Civic Engagement - Forum Theatre
Forum theatre can be used to prepare for a specific occasion, or examine alternatives in a past, present or future situation.

Civic Engagement - Forum Theatre

16 March 2015

The Trust has developed a Civic Activism Awards Programme and we are profiling each of the 29 tools available in the online directory. Perhaps Forum Theatre might work for your organisation?

Augusto Boal developed forum theatre in the 1970s with the aim of helping audience members identify their “internal oppressions” in order to begin to overcome them.

Forum theatre – also known as Boal’s Theatre, Theatre of the Oppressed, or Theatre for Development – uses theatre to achieve social aims.

It can be used with any type of audience, but is particularly used by or with groups experiencing exclusion – e.g. those affected by homelessness or poverty. It can also be useful as a training or educational tool – for example as used by Centre for Community Dialogue and Change in India.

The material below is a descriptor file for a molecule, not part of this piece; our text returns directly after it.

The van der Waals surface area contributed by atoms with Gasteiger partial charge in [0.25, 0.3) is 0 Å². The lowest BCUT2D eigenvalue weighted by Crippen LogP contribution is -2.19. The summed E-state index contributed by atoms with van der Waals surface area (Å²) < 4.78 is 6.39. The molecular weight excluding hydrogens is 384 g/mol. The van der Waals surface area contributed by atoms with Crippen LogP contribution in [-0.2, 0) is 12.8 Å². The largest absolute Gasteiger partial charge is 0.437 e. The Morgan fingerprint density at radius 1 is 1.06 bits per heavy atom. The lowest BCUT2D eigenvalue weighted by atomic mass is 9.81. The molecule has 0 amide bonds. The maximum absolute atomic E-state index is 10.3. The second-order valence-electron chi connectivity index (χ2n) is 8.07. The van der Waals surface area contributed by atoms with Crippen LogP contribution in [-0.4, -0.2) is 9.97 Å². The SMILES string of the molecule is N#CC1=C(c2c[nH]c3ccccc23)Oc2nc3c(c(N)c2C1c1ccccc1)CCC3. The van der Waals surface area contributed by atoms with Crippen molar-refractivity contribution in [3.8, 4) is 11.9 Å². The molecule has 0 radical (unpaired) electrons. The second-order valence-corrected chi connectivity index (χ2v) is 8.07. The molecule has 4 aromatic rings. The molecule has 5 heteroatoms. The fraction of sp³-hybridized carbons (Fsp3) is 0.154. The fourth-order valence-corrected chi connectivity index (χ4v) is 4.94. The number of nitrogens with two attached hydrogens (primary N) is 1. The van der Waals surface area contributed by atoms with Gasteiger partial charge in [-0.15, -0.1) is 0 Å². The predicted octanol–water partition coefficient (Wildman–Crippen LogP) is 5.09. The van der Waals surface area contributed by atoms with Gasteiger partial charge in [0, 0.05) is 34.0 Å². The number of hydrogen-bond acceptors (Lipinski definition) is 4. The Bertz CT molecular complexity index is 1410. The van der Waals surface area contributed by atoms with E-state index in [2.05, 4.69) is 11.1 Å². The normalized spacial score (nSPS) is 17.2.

The audience is shown a short play in which a central character encounters a form of oppression or an obstacle. The topic will usually be something of immediate importance to the audience, often based on a shared life experience.

Actors or audience members can stop the play, either spontaneously or at pre-determined points. Audience members then suggest alternative options or actions for the protagonist in an attempt to change the outcome.

Forum theatre can be used to prepare for a specific occasion, or examine alternatives in a past, present or future situation. The actors explore the results of these choices with the audience, creating a kind of theatrical debate, in which experiences and ideas are rehearsed and shared, generating both solidarity and a sense of empowerment.


Cardboard Citizens has run its flagship project – the Forum Theatre Tour – for the last 24 years, as a way of giving homeless people a voice, as well as engaging new members, finding supporters and forming new relationships.

This has included more than 200 performances in the last three years across 18 London boroughs and 10 UK cities, reaching more than 3,000 homeless people and 3,000 other members of the public.

The shows are performed by actors who have experience of homelessness; they present recognisable themes of homelessness, family relationships, employment and health, which affect many marginalised people.

To find out more about the awards programme click here.

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